Time down:10:2712:51 Dive time (mins):2830
Average depth (m):21.019.5 Water temp. (C):16.017.0

Notes: Seven of us up to Terrigal for the weekend. Lovely 3-bedroom reasonable accommodation. A double dive with Terrigal Dive.

Pricing: I know this is a new dive destination, but considering the boat journey from shop to site is only about 10 minutes, the diving was pretty pricey. Double dive with “own gear” was $110 + $18 (marine park fee) + $28 (tank and weights). This was the first time I ever saw a dive centre quote the price of an “own gear” dive including air but not including a tank or weights. Also, for those in the group without torches, the shop had none to rent but only small ones to buy for $25. When the dive requires torches, I think having none to rent is a bit cynical.

Diving: The diving was deeper than I had expected (due to a lack of research). The sand is at about 38 m. The wreck is decorated by much growth already and it promises to be a lovely artificial reef when more fish find out about it. We had much debate before the trip about whether we, without wreck certifications, would be permitted to go inside (much humour regarding the tendency of certain dive shops to be anal about penetration. Ahaha ). We Coolidge veterans would have been indignant at being kept out. In the end, there was no mention of certification and deep penetration was positively encouraged. The wreck is set up pretty safely though, being quite bright, oriented completely upright with wide corridors throughout, and having huge holes regularly spaced along the hull. Not a narrow gap or jagged edge in sight. There is little sunken treasure: it is empty except for a few filing cabinets and electrical boxes left around here and there, though there are lots of engine parts to see.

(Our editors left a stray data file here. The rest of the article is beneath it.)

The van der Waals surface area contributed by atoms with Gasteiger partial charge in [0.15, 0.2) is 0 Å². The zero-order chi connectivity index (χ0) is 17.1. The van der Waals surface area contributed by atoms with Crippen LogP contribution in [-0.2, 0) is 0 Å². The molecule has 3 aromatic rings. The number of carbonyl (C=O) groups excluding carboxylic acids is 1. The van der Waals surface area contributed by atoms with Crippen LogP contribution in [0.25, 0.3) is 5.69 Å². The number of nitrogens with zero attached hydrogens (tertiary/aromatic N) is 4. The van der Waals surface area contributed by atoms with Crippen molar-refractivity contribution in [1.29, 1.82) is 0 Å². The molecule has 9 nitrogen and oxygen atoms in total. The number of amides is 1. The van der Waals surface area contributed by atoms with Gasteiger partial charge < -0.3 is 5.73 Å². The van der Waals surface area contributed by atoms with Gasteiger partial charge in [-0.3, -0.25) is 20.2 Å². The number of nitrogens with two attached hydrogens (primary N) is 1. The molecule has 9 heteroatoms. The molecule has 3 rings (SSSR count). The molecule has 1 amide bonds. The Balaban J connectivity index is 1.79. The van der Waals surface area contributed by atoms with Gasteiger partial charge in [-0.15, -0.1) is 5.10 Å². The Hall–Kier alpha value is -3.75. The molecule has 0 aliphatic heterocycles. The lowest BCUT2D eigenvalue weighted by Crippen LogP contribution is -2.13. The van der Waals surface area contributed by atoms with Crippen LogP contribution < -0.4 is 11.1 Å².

Miriam had equalisation problems on the first descent (caused by her hood, apparently), so she and Fiona missed that one. On the second dive, G lost a fin (broken strap), so that added a bit of interest there too. I thought he should have taken off the other one, made himself negatively buoyant, and just walked along the deck and climbed to the ladders to the line leading to the surface buoy. It would have been a hoot.

Equipment: Rented tank, weights (18 lb). Own everything else: 2-piece 5mm wetsuit with new Pinnacle hooded vest. Everything else as normal.

Accumulated time underwater: 2 days, 9 hours and 29 minutes

Dive #78: The Swimming Pool of the S.S. President Coolidge, Vanuatu

Place:SS President Coolidge (Swimming Pool) Buddy:Eithne
Weather:Lovely Type:Shore
Max. depth (m):60.3 Visibility (m):20
Time down:09:25 Dive time (mins):61
Average depth (m):18.6 Water temp. (C):25.0

Notes: This was our last dive on the Coolidge and in Vanuatu. The aim was to have a look a the swimming pool which is towards the stern of the ship (the deeper part) and a few other things on the way back. After a long surface swim we descended almost directly to 55 m or thereabouts, hovering above a large gun turret which had fallen to the seabed. Gary and I quickly reached down to register 60 m on the computers before following Eithne and Alfred to the swimming pool. The mosaiced tiles were still in tact and clearly visible. Above the pool was a soda fountain with glass coke bottles lying nearby. We then made our way back to the bow (this part included some penetration, but I don’t remember what we saw) for a quick group photo and then on to the deco stop where we played waterproof Uno to pass the time (23 mins). Gary needed to use Alfred’s pony bottle towards the end and I used the drop bottle at the deco stop. Might have been able to do without, but it wasn’t necessary. After the dive we went back again to Allan Power’s house for some book and t-shirt buying and a few more photos.

Equipment: As previous dive.

Accumulated time underwater: 2 days, 2 hours and 53 minutes

Dive #77: Million Dollar Point, Espiritu Santo, Vanuatu

Place:Million Dollar Point Buddy:Eithne